10 Health Habits They Didn't Teach Me In Medical School
In medical school, it would be nice to think doctors learn everything there is to know about being healthy. As someone who's been through med school, I can confidently say that's not the case. As I wrote about in my upcoming book Mind Over Medicine: Scientific Proof That You Can Heal Yourself and as discussed in my latest TEDx talk, the scientific data proves that there are ten key habits that lead to optimal health. Shockingly, none of these discoveries were introduced to me in medical school, and I’ll bet your doctor never wrote these on a prescription pad, either.
The Italian immigrants of Roseto, Pennsylvania, ate meatballs fried in lard, gorged on pasta, and smoked, but they had half the risk of heart disease as the rest of the country. Why? Researchers concluded that it was because they lived communally, celebrated regularly, and had a huge network of friends. Dinner party, anyone?
A UCLA study reviewed census data and found that those who never marry are 58% more likely to die at a young age than those who exchange vows. But only healthy marriages count if you’re seeking optimal health. Studies show that, when it comes to health, you’re better off alone than stuck in a toxic relationship.
Get It On.
Those with healthy, happy sex lives live longer, have a lower risk of heart disease and stroke, get less breast cancer, bolster their immune systems, sleep better, appear more youthful, enjoy improved fitness, have enhanced fertility, get relief from chronic pain, experience fewer migraines, suffer from less depression, and enjoy an improved quality of life.
Engage in Work You Love.
Those stuck in soul-sucking jobs are at greater risk for sudden death. In Japan, they call it “karoshi” -– death by overwork. But it’s not just the Japanese who are at risk. Studies suggest Americans are at even greater risk of sudden death from heart disease and stroke due to overwork. If work is stressing you out, you may be shortening your life. However, when you’ve found your calling and are doing what you love, your nervous system relaxes, and this flips on your body’s natural self-healing mechanisms.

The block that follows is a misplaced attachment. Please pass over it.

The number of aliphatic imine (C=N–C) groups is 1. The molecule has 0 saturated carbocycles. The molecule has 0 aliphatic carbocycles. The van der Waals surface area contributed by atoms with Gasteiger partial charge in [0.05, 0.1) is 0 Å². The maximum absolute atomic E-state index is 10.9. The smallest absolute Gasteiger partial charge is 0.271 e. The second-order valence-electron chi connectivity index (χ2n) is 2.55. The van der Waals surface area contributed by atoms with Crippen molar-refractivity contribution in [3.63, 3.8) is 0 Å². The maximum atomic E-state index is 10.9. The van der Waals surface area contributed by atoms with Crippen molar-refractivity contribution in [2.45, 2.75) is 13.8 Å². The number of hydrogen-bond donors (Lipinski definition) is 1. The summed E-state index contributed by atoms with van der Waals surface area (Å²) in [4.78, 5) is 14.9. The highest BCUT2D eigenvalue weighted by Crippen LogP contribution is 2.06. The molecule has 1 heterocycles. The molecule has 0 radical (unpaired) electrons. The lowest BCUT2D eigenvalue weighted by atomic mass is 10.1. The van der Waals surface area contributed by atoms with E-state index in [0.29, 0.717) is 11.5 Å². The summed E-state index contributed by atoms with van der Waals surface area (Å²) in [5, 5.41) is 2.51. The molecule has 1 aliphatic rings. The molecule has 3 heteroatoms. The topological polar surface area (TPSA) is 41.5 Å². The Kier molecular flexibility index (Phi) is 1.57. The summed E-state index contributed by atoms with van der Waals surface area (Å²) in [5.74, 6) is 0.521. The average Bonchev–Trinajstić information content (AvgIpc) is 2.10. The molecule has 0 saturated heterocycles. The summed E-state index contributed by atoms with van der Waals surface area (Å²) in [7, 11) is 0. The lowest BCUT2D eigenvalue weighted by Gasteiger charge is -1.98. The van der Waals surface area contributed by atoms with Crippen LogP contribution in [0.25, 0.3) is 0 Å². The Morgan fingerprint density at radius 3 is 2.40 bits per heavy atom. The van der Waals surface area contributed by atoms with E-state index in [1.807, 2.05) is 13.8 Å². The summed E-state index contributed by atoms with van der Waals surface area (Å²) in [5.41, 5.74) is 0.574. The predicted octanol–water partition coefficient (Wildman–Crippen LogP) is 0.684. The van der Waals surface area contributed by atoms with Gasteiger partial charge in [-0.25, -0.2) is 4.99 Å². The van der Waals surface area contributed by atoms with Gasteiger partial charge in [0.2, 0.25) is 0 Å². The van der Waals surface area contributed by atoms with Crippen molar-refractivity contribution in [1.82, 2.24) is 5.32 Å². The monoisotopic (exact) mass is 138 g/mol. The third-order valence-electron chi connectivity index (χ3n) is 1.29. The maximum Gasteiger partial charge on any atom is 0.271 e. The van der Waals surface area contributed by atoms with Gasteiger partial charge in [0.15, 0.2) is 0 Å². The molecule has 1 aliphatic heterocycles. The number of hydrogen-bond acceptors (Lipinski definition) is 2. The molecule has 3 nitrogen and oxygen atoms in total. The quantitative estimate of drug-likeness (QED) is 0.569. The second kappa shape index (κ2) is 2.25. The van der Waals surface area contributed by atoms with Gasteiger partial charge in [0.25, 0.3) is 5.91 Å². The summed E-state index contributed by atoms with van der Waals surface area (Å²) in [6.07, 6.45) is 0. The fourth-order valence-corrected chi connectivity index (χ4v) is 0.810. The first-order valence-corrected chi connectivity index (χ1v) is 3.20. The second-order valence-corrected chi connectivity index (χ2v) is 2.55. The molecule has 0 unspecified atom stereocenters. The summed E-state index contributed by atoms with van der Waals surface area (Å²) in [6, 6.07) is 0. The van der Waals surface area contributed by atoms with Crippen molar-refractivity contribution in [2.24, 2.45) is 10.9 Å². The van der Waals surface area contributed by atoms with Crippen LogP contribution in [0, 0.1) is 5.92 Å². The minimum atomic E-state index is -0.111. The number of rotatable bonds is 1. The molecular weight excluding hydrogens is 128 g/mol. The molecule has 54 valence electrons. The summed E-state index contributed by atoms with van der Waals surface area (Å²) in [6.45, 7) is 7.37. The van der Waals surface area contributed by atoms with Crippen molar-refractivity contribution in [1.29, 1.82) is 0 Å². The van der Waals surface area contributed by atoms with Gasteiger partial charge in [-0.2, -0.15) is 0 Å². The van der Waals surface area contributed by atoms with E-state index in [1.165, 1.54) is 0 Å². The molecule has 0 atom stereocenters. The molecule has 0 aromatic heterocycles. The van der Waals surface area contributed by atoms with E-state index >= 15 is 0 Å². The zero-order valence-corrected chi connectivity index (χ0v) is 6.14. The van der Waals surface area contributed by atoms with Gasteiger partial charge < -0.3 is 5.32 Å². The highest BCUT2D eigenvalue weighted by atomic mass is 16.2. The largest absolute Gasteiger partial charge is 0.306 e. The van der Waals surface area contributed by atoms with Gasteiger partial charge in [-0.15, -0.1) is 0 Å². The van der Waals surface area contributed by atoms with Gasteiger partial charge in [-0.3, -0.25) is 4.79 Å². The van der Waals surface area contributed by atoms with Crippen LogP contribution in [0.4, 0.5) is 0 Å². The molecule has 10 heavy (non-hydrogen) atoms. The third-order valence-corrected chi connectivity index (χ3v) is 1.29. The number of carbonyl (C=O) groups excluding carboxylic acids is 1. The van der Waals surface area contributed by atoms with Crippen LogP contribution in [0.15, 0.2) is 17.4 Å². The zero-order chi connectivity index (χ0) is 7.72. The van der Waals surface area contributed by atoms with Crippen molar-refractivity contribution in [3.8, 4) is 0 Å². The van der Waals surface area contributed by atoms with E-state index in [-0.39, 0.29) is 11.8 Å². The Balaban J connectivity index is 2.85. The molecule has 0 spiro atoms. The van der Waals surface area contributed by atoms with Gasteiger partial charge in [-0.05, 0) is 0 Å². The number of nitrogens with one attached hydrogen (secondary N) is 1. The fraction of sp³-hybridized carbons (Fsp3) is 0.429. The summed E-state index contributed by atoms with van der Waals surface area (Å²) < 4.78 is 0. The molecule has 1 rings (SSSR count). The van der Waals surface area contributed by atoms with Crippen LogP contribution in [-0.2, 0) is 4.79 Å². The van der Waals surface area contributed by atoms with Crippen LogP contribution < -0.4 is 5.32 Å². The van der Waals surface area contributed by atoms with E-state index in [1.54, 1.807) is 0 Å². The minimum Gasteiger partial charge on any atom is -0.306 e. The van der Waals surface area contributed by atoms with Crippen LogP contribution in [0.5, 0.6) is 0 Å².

Not only are vacations fun –- they’re good for your health! Failure to use accrued vacation time has been associated with early death. One study looked at 12,000 men over nine years and found that those who failed to take annual vacations had a 21% higher risk of death from all causes, and they were 32% more likely to die of a heart attack. Another study found that women who vacationed once every six years or less were almost eight times more likely to develop coronary heart disease or have a heart attack than women who vacationed twice a year. So take time off -– doctor’s orders.
Express Your Creativity.
We tend to dismiss the importance of creative expression in a society that devalues the arts as mere “hobbies” you can fit in after you’ve earned a living and spent quality time with your family. But expressing yourself creatively is a key tool for preventative health -– or treatment of existing disease. Health benefits of creative expression include improved sleep, better overall health, fewer doctor’s visits, diminished use of medication, and fewer vision problems. Creative expression also decreases symptoms of distress and improves quality of life for women with cancer, strengthens positive feelings, reduces the risk of Alzheimer’s disease, reduces anxiety, and improves social functioning and self-esteem.